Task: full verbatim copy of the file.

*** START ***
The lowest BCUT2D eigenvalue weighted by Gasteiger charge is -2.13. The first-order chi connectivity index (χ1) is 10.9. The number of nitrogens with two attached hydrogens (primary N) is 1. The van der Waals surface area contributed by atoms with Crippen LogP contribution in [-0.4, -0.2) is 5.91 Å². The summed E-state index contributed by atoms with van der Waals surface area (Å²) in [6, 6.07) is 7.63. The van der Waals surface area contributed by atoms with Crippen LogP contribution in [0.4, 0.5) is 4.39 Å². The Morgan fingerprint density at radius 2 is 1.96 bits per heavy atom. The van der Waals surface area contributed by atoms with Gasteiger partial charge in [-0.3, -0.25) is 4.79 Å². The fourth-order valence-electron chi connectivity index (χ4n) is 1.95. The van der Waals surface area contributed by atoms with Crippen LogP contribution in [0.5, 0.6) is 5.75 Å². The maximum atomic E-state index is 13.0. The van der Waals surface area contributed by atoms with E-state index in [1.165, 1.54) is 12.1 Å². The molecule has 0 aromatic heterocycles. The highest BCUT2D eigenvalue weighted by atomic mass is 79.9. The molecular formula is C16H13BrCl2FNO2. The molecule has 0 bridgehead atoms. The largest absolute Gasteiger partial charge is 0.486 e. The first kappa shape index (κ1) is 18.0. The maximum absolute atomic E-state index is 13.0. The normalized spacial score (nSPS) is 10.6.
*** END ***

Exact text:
The lowest BCUT2D eigenvalue weighted by Gasteiger charge is -2.13. The first-order chi connectivity index (χ1) is 10.9. The number of nitrogens with two attached hydrogens (primary N) is 1. The van der Waals surface area contributed by atoms with Crippen LogP contribution in [-0.4, -0.2) is 5.91 Å². The summed E-state index contributed by atoms with van der Waals surface area (Å²) in [6, 6.07) is 7.63. The van der Waals surface area contributed by atoms with Crippen LogP contribution in [0.4, 0.5) is 4.39 Å². The Morgan fingerprint density at radius 2 is 1.96 bits per heavy atom. The van der Waals surface area contributed by atoms with Gasteiger partial charge in [-0.3, -0.25) is 4.79 Å². The fourth-order valence-electron chi connectivity index (χ4n) is 1.95. The van der Waals surface area contributed by atoms with Crippen LogP contribution in [0.5, 0.6) is 5.75 Å². The maximum atomic E-state index is 13.0. The van der Waals surface area contributed by atoms with E-state index in [1.165, 1.54) is 12.1 Å². The molecule has 0 aromatic heterocycles. The highest BCUT2D eigenvalue weighted by atomic mass is 79.9. The molecular formula is C16H13BrCl2FNO2. The molecule has 0 bridgehead atoms. The largest absolute Gasteiger partial charge is 0.486 e. The first kappa shape index (κ1) is 18.0. The maximum absolute atomic E-state index is 13.0. The normalized spacial score (nSPS) is 10.6.